Frederick William Campbell, a lieutenant in the 1st (Western Ontario) Battalion, Canadian Expeditionary Force (CEF), was awarded the Victoria Cross for his actions on June 15 1915, 100 years ago today. This also happened to be Campbell’s 48th birthday.
Stationed at the front line near Givenchy, France, Lieutenant Campbell led an assault on a heavily fortified German trench line. Under heavy fire, he held his place in the assault as nearly all of his men became casualties. Intent on covering the withdrawal of those men still able to escape, Campbell and another soldier moved up with two Colt machine guns to an exposed position and successfully held back a German counter-attack.
His citation in the London Gazette tells of how Campbell:
“… arrived at the German first line with one gun, and maintained his position there, under very heavy rifle, machine-gun, and bomb fire, notwithstanding the fact that almost the whole of his detachment had then been killed or wounded.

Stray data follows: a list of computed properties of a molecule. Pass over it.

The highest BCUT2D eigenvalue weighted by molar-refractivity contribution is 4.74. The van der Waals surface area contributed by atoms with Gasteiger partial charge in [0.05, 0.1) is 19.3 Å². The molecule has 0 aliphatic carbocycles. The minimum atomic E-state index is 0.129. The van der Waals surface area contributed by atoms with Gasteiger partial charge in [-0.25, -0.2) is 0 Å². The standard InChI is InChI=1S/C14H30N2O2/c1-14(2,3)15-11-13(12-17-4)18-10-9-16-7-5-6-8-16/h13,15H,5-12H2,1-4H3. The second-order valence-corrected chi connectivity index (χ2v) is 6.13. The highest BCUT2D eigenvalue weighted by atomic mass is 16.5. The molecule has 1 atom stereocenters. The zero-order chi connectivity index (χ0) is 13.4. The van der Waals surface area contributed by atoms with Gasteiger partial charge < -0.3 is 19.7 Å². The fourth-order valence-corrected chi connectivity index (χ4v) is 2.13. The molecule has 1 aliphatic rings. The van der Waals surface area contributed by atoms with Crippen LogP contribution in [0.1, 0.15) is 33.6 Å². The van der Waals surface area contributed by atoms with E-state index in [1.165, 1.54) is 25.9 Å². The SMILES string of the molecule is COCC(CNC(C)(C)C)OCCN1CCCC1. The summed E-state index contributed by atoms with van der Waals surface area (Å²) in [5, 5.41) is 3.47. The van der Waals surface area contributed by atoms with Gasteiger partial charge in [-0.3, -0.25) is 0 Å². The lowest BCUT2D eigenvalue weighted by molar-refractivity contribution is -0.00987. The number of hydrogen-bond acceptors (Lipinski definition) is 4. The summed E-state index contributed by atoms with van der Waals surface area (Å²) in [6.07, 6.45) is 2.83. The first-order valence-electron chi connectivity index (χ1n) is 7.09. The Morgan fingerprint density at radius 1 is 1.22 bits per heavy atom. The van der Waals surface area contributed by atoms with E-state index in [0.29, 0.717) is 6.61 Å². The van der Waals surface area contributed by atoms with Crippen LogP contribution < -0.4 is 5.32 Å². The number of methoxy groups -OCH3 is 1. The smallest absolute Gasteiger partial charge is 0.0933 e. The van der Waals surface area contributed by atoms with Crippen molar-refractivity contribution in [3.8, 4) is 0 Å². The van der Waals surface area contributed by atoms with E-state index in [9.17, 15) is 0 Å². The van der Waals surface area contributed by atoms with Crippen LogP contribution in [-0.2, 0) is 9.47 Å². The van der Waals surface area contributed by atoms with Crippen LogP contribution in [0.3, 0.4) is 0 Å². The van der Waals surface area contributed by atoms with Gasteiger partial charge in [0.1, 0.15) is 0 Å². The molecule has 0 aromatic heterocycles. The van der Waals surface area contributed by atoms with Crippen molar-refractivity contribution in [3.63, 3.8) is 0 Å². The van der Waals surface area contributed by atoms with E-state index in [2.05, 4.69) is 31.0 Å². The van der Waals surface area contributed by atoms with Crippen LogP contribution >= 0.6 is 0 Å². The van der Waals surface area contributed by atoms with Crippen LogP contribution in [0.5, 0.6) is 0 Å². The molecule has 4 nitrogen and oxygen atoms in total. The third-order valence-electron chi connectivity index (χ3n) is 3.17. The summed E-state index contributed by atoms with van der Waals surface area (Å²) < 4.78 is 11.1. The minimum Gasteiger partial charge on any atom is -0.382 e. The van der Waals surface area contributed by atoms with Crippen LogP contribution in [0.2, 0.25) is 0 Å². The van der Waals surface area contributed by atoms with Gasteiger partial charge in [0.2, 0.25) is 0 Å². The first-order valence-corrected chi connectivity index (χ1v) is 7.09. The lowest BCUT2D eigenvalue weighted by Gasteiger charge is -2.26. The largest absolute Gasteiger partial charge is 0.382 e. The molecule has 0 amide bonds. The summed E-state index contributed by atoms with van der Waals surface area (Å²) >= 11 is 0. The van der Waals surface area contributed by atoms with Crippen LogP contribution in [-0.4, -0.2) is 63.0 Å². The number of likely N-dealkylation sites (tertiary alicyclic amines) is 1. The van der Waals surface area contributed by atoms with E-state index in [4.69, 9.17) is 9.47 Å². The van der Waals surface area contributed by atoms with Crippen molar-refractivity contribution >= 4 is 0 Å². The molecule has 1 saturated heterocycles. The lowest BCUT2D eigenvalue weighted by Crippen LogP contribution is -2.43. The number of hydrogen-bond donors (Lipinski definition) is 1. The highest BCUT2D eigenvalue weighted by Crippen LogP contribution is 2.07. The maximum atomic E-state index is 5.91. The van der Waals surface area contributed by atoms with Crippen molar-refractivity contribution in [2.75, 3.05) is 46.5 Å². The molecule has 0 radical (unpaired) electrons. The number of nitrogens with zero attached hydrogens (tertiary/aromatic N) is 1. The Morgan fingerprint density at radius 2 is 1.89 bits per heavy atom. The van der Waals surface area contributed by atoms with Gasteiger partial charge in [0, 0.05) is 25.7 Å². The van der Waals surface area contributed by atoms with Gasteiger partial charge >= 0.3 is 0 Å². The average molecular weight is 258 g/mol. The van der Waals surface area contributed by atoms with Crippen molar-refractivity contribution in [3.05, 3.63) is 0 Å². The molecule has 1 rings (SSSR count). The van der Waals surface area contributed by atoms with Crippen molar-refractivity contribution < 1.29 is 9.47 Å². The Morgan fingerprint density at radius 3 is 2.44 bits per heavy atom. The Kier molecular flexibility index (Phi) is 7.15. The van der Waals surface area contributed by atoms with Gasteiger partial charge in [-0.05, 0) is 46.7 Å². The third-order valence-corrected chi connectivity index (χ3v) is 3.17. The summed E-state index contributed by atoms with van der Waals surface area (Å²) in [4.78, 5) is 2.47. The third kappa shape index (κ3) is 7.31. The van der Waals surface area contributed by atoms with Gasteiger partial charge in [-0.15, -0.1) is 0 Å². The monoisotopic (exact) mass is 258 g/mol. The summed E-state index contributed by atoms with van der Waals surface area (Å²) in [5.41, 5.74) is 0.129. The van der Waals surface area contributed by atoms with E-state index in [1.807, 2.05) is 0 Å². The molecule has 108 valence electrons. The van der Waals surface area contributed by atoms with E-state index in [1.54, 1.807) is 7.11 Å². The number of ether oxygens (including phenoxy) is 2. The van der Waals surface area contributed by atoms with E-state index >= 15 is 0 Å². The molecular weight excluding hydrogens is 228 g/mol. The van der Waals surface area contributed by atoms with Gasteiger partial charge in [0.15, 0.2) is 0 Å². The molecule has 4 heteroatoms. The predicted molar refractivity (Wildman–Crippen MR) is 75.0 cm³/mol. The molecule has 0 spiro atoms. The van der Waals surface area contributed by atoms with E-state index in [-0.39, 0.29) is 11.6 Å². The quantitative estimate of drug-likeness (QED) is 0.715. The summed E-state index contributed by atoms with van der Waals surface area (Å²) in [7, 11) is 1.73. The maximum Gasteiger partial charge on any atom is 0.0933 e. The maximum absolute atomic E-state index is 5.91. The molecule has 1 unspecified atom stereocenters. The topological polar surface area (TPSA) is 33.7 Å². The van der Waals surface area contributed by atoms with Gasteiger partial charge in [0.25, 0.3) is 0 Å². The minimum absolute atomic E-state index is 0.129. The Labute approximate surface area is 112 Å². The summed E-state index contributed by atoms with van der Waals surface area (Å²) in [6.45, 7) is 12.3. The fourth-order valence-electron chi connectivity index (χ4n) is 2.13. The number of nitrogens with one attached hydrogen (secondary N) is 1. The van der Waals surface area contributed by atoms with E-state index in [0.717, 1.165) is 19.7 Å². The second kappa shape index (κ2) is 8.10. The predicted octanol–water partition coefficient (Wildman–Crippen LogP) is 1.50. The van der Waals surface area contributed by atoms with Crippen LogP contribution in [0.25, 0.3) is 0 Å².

When our supply of bombs had become exhausted, this Officer advanced his gun still further to an exposed position, and, by firing about 1,000 rounds, succeeded in holding back the enemy’s counter-attack” (London Gazette, no. 29272, August 23, 1915).
As he retreated, Lieutenant Campbell’s right thigh bone was hit and shattered. He died in hospital from an infection of his wound four days later.
Frederick William Campbell was born in Mount Forest, Ontario on June 15, 1869. He also served in both the Canadian Militia and the Machine Gun section of the 2nd Battalion, The Royal Canadian Regiment, during the South African War. He is buried at Boulogne Eastern Cemetery, Boulogne, France.
Library and Archives Canada holds the CEF service file for Lieutenant Frederick William Campbell.
One of three WWI Canadian VC recipients who lived on same block on Pine Street (now Valour Road ) in Winnipeg: Leo Clarke, Frederick Hall and Robert Shankland